Tech Tip: Chrysler’s MIL is On, with DTCs P0351, P0352 & P0353 – UnderhoodService

Tech Tip: Chrysler’s MIL is On, with DTCs P0351, P0352 & P0353

You may find that the malfunction indicator lamp (MIL) is illuminating with one or more of these codes: P0351, P0352 and P0353. This can be the result of several different conditions. Read on to find out what problems you may encounter and how to test for and then fix the condition ....

Vehicles affected: 1996-’96 Chrysler Concorde 3.3L and 1996-’97 Chrysler Concorde 3.5L and LHS 3.5L, Dodge Intrepid 3.3L and 3.5L,  and Eagle Vision 3.3L and 3.5L

Symptom: Malfunction indicator lamp (MIL) is illuminating with one or more of these codes: P0351, P0352 and P0353.


Problem 1 of 5: Intermittent crankshaft position (CKP) sensor signal is causing erroneous primary circuit codes and misfires.

Test & Fix: Monitor freeze-frame data to tell when it acts up, then using a labscope, check the CKP sensor pattern under the same conditions. If the CKP sensor is found to be defective, replace it.


Problem 2 of 5: Ignition coil primary resistance is too high.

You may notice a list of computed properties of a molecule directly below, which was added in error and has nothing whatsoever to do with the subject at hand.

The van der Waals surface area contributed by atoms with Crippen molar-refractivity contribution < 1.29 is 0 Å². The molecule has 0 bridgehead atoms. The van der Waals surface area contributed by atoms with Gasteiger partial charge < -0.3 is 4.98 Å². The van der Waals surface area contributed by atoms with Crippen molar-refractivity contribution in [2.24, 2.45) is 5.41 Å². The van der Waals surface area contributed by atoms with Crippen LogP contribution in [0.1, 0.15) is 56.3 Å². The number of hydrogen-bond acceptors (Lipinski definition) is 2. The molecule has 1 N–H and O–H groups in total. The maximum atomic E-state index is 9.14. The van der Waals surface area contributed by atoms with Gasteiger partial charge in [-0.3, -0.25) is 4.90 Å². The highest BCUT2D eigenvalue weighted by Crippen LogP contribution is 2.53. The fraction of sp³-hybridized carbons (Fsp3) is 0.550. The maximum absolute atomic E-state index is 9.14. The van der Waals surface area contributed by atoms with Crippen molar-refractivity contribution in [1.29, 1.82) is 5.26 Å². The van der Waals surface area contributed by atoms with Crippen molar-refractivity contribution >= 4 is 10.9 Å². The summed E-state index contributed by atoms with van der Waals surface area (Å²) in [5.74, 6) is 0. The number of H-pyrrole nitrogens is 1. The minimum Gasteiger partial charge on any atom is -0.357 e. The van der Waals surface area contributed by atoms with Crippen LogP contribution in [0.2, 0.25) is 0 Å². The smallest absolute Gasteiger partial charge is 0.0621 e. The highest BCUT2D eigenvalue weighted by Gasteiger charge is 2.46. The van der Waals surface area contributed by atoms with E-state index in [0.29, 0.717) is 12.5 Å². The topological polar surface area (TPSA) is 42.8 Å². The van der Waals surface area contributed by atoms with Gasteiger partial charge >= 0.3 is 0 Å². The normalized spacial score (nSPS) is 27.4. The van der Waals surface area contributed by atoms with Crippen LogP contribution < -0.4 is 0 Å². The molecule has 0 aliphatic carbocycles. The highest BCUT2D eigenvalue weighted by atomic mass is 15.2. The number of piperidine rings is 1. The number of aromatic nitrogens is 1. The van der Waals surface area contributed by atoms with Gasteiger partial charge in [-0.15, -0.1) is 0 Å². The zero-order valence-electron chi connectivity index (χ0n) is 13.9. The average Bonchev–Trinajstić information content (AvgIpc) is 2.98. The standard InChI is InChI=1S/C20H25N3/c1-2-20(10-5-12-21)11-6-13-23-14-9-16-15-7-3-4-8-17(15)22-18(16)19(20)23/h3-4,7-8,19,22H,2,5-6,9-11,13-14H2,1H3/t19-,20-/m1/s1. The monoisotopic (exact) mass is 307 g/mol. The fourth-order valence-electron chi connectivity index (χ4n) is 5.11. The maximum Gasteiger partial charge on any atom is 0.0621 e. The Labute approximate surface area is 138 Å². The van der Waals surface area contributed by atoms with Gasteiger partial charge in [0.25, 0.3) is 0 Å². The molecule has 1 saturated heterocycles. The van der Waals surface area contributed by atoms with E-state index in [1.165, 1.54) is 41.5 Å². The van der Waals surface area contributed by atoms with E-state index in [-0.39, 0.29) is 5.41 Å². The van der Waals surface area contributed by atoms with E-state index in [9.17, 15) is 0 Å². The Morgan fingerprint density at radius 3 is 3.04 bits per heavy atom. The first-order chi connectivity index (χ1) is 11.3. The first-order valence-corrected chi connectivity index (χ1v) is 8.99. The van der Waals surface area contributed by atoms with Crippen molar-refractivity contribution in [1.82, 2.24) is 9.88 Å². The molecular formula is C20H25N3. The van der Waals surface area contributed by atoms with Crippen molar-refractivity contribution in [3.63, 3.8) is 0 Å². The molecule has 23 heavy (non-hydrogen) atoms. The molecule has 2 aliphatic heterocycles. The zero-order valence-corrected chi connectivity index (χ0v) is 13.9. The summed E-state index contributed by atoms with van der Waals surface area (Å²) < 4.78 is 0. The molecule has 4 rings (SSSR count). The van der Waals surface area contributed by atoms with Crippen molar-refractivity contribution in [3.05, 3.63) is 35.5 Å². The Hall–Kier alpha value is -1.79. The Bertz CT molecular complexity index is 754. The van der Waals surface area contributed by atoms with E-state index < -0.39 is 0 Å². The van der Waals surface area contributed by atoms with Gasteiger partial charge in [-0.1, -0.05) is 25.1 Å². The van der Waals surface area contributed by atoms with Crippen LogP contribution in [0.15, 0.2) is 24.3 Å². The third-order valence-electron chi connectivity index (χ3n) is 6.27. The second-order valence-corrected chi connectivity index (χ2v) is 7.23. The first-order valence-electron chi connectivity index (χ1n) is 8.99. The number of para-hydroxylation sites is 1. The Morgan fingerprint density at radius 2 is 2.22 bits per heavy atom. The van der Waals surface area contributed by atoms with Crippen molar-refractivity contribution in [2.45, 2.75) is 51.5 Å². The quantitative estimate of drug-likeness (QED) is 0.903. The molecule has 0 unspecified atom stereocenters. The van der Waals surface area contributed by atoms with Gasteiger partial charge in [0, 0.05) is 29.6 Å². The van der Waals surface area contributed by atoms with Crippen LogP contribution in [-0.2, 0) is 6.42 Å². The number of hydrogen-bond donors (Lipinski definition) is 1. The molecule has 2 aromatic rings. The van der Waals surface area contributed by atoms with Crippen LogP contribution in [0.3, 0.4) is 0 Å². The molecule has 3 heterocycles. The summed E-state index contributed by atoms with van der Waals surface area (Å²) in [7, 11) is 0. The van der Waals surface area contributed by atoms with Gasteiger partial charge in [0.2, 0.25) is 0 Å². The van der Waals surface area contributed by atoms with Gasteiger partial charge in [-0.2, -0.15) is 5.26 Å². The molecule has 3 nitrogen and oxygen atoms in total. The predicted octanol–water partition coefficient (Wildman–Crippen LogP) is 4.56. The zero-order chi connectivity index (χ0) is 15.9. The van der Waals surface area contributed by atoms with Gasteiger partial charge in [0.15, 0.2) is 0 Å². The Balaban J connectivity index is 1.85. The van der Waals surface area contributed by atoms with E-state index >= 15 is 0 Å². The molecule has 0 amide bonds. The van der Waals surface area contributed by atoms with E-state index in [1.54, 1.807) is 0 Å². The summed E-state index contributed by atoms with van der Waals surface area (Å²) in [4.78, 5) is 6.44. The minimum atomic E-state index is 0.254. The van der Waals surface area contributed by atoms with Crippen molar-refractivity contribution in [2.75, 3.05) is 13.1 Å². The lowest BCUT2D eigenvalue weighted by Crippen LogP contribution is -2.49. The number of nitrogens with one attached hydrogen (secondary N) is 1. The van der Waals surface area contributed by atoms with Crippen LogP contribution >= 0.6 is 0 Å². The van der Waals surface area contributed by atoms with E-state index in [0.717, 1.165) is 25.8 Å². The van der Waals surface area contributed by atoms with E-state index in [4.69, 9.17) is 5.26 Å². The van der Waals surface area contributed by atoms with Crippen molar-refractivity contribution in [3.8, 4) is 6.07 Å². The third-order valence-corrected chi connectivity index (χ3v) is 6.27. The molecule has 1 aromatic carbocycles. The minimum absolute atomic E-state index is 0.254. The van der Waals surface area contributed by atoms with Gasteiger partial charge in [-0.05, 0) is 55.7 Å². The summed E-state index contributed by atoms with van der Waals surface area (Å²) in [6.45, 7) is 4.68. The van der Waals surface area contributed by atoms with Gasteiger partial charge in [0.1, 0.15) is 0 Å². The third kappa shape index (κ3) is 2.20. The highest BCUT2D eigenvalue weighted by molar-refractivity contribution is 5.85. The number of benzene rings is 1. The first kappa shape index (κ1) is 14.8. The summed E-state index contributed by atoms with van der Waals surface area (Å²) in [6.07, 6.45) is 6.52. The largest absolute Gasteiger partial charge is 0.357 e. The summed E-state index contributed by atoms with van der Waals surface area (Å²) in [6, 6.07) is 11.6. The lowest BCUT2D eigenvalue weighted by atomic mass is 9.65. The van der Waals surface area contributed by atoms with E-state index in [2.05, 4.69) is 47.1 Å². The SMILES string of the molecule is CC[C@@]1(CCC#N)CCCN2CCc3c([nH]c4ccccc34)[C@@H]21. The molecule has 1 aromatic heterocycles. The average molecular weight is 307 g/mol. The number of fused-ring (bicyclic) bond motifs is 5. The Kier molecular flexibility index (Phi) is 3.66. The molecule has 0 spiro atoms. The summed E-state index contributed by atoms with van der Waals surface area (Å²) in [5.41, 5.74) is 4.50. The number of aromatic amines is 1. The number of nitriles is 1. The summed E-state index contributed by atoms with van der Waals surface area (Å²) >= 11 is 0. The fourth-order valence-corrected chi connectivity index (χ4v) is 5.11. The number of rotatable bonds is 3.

Test & Fix: Check primary resistance of the coil. Replace the coil if resistance is higher than specification. Normal resistance is 0.51 to 0.61 ohms at 70-80° F. Replace the ignition coil if it’s found to be defective.


Problem 3 of 5: Intermittent camshaft position (CMP) sensor signal is causing erroneous primary circuit codes and misfires.

Test & Fix: Monitor freeze-frame data to tell when it acts up, then using a labscope, check the CMP sensor pattern under the same conditions. If the CMP sensor is found to be defective, replace it.


Problem 4 of 5: The ignition coil has high voltage drop on the power supply circuit.

Test & Fix: Verify when the problem occurs by looking at the freeze-frame data. Drive the vehicle under the same conditions while monitoring the power supply to the coil. If the voltage to the coil is lower than normal charging system voltage, check splice number (S-129) in the dark green/orange wire from the auto shutdown (ASD) relay. Repair the splice as needed.


Problem 5 of 5: There is corrosion in one or more ignition coil driver wires.

Test & Fix: Visually inspect the harness from the ignition coil to the powertrain control module (PCM) for spots that the insulation may have been damaged. Once the wires have been inspected, jump the ASD relay and with a test light, backprobe each of the coil driver pins at the PCM. The test light should be bright at all coil driver terminals. If any terminal is dimmer then the others, the wire may be shorted to ground. Run a new wire and retest.

Courtesy of Identifix.

For more information, visit www.identifix.com.

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